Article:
Blast fishing 




TRACC does research to reduce the effects of overfishing on tropical ecosystems




Most governments with coral reef resources in the South China Sea have tried to combat the blast fishing problem using command and control regulations , although community based marine protected areas (MPA)






have been used with some success in the Philippines . The use of MPA's has resulted in an increase in awareness but this has not yet resulted in a more than a local reduction in the use of destructive fishing methods .




In Sabah, while information on the damaging effects of blast fishing on reef habitats has been available for over 20 years, there is still a lack of commitment from the national and state authorities. The need to act is still not yet obvious to the relevant government authorities, even though the fisheries landings of the state have fallen by 44% in 10 years. There are several reasons for this decline: mangrove deforestation, sedimentation of shallow reefs and over-fishing by trawlers are at least partly to blame. 

Destructive blast fishing must also be a significant cause of reduced catches: the destruction occurs over state wide areas on a daily basis and the most expensive marine food products (lobsters, groupers etc.) are reef based resources. When surveys show no populations of reproductive sized adults over vast areas of the territorial seas, it seems very probable that recruitment and productivity are equally reduced.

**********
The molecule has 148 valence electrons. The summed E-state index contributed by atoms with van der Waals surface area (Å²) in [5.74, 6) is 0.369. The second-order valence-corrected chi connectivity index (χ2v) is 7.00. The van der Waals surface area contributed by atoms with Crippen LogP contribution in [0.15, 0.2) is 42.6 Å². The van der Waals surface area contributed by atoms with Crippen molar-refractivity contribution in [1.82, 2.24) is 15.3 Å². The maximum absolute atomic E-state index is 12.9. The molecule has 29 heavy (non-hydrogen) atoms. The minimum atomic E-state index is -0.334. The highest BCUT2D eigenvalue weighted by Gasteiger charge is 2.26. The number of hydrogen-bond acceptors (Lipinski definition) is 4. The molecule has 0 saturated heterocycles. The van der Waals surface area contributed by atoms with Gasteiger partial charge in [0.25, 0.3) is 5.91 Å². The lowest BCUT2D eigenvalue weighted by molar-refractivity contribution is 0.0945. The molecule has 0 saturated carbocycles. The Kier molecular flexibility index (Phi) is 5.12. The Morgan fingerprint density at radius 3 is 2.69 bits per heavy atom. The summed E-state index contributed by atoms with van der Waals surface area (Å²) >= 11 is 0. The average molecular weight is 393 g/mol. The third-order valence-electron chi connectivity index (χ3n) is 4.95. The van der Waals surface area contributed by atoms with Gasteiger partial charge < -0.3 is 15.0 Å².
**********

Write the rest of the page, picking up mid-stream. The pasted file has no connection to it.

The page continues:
Malaysian law specifically bans blast fishing, yet enforcement agencies are dissatisfied because magistrates do not 


A common complaint is that the cost of catching the wrong-doer is much higher than the fine the courts impose. Most government officials are simply not yet aware of the economic losses resulting from destructive fishing practices. 


In Sabah, there is interest to enforce the laws from the senior members of the enforcement agencies but they are hampered by the difficulties and cost of enforcing laws in remote areas and far out to sea.  


take the cases seriously.









All the fishers knew that their home reefs

Despite being illegal and potentially dangerous to the operator, blast fishing is still the method of choice for many fishing boats. 


Some blast fishers understand that their activities destroy the habitat that the fish depend on, but in all interviews conducted the fishers were not aware that their activities threatened their own livelihood. 

 had deteriorated but most were convinced that there were better reefs further out, and that they had to fish the further reefs before the outsiders (large scale operations) could come and take all the fish.